University of Maine men’s basketball head coach Richard Barron, right, ends the first practice of the season with a “Go Bears” last September. Portland Press Herald photo by Brianna Soukup


On the surface the University of Maine’s men’s basketball team seems stuck in a rut.

The Black Bears will take a 5-26 record into an America East quarterfinal at top-seeded Vermont (24-6) at 7 p.m. Saturday.

That’s one fewer win in coach Richard Barron’s first season than Maine had last year under Bob Walsh, and on a par with Walsh’s four-year mark of 24-100.

But those close to the program have seen growth this season. There have been fewer blowout losses. Fourteen losses have been by less than 10 points, three in overtime. The overhauled roster is expected to be stronger next season under Barron, the former UMaine women’s coach.

“We’re not missing great plays or talent,” Barron said. “What we’re missing is discipline just to do the simple things over and over.”


In Tuesday’s 60-53 loss at New Hampshire, that translated into Maine defenders continually trying to double-team the high post, which opened up UNH’s 3-point shooters. Maine’s nine-point lead with eight minutes to play disappeared rapidly.

“We’re not a very mature team. Regardless of our age, everybody is new in this system,” Barron said.

It didn’t help that Maine was without its leading scorer and rebounder, injured junior forward Andrew Fleming, a former Oxford Hills standout who was named to the America East all-conference second team Friday.

Fleming broke his arm and suffered a concussion after a terrifying fall when he was fouled from behind on a breakaway dunk Feb. 23 at Stony Brook.

Fleming was asked what Maine needs to take the next step and turn late-game leads into wins.

“I think we’ve taken it. You might not see it necessarily this year,” he said. “We’re getting really close. We’re doing much better than last year. We’ve held leads for the majority of the game. We’ve just got to keep working and keep growing.”


One reason for optimism is some of the talent influx is already on a roster that includes players from 12 countries and five continents.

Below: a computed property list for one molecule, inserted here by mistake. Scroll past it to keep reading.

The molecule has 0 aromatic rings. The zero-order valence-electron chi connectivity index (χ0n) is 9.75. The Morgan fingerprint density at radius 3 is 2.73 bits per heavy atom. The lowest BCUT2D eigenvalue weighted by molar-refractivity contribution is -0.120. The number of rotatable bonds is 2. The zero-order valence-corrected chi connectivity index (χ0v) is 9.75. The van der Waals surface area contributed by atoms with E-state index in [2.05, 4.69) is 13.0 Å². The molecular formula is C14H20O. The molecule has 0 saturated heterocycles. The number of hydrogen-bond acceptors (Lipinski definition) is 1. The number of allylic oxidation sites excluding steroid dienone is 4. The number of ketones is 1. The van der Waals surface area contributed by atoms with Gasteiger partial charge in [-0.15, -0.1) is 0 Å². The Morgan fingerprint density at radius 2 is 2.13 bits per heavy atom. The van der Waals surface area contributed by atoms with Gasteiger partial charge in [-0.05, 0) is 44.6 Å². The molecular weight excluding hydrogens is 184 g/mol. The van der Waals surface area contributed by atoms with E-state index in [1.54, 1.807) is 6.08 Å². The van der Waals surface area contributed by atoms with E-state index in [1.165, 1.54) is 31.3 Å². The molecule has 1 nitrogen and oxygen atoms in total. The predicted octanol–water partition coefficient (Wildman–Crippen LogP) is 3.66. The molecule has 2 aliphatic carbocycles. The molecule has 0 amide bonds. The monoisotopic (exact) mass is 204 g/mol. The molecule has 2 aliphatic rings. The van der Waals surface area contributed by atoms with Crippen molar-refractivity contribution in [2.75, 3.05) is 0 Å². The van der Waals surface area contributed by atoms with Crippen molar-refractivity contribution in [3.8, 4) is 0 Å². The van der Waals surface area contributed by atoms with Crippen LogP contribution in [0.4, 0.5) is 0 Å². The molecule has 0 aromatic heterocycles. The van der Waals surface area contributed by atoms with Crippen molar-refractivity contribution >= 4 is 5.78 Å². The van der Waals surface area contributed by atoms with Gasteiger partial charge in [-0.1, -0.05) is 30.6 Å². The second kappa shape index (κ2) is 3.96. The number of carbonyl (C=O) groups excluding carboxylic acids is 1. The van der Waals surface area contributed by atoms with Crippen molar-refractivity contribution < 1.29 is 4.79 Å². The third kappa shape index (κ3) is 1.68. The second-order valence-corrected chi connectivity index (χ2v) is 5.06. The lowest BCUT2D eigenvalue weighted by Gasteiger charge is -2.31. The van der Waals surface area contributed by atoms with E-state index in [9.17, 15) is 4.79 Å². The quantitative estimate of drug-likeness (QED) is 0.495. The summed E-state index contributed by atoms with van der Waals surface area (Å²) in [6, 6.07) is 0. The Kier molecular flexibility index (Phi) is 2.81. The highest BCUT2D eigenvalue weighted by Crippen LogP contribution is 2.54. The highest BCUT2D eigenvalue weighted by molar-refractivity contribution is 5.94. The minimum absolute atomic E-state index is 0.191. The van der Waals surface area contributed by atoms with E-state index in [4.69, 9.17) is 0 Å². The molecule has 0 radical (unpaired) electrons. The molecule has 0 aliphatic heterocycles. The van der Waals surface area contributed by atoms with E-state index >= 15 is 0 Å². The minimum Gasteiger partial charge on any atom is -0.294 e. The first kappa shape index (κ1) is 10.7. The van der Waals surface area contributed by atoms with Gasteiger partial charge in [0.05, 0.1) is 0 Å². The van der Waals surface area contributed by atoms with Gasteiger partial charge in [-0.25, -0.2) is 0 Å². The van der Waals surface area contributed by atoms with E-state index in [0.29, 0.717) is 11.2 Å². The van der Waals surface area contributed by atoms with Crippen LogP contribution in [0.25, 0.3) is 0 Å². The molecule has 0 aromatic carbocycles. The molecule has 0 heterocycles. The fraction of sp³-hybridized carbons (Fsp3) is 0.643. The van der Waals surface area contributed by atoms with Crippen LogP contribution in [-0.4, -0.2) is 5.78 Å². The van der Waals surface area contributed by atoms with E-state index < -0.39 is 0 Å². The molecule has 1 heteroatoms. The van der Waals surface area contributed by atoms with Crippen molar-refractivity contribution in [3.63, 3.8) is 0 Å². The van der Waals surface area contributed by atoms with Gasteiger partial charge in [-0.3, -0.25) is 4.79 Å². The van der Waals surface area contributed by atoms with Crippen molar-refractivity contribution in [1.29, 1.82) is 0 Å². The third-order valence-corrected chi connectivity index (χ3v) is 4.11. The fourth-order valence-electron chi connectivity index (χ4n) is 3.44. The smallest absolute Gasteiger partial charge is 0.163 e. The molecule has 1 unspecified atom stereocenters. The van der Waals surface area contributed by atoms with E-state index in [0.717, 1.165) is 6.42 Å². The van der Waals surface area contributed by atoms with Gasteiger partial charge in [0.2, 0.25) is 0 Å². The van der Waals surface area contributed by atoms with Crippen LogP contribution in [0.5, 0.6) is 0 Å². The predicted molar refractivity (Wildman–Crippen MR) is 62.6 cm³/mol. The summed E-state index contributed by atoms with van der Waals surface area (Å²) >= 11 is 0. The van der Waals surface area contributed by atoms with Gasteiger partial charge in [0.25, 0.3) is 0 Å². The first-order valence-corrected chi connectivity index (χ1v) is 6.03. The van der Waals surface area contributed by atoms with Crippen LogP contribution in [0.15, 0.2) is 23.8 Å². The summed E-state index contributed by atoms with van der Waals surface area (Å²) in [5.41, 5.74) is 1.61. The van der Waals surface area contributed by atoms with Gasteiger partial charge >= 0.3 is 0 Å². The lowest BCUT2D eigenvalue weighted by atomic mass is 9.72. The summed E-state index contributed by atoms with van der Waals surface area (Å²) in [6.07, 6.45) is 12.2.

Mykhailo Yagodin, a 6-foot-5 sophomore guard from Odessa, Ukraine, who Barron called “maybe our best scorer, our best shooter,” tore his ACL in the opener at Denver. Solomon Iluyomade, a 6-7 sophomore forward from London, also suffered a season-ending injury in that game. Redshirt freshman Stephane Ingo, a 6-9 center from Canada with a 7-3 wingspan, and 6-8 Nedeljko Prijovic, who had to sit out a season after transferring from Texas State, practiced with the Black Bears all season and will be in the mix next winter.

“I can’t wait to be a part of it,” said freshman point guard Terion Moss of Portland. “Next year we should be really strong. We’ve got incoming players, and really good ones, so it’s going to be a good rebuilding team.”

Maine will return its top five in terms of minutes per game: Fleming (averaging 13.8 points and 7 rebounds), junior guard Isaiah White (13.3 points), junior guard Sergio El Darwich (10.5), sophomore forward Vilgot Larsson (6.9), and Moss (5.6), who started 14 of 28 games, missing three with a concussion.

Add in three more international recruits who committed during the early signing period and Barron believes the level of competition will go up – during games and practices.

“We’re going to have seven new players next year that aren’t playing this year,” he said. “So for everybody who’s getting minutes this year there’s going to be more competition, more size, more talent on the roster, competing for those minutes.”


Under Walsh, Maine’s roster continuity was disrupted by players transferring out of the program.

Barron said he expects all of his potential returnees to stay in Orono.

“I wouldn’t have recruited them otherwise,” he said. “You can’t turn people over every single year. We’re going to win with a system, and in order for a system to be successful, you’ve got to have guys in the system for years to understand it.”

NOTES: Vermont has won 20-plus games for 11 straight years. Vermont beat Maine 73-49 in Orono and 86-63 in Burlington in the regular season. At Vermont, America East Player of the Year Anthony Lamb and first-team guard Ernie Duncan combined for 50 points as Vermont made 11 first-half 3-pointers. … Prior to Fleming, the last Maine second-team all-conference player was 2012-13 — Justin Edwards and Alasdair Fraser. Edward Little product Troy Barnies was the last Black Bear first-team choice in 2010-11 when Maine went 15-15, its last non-losing season.

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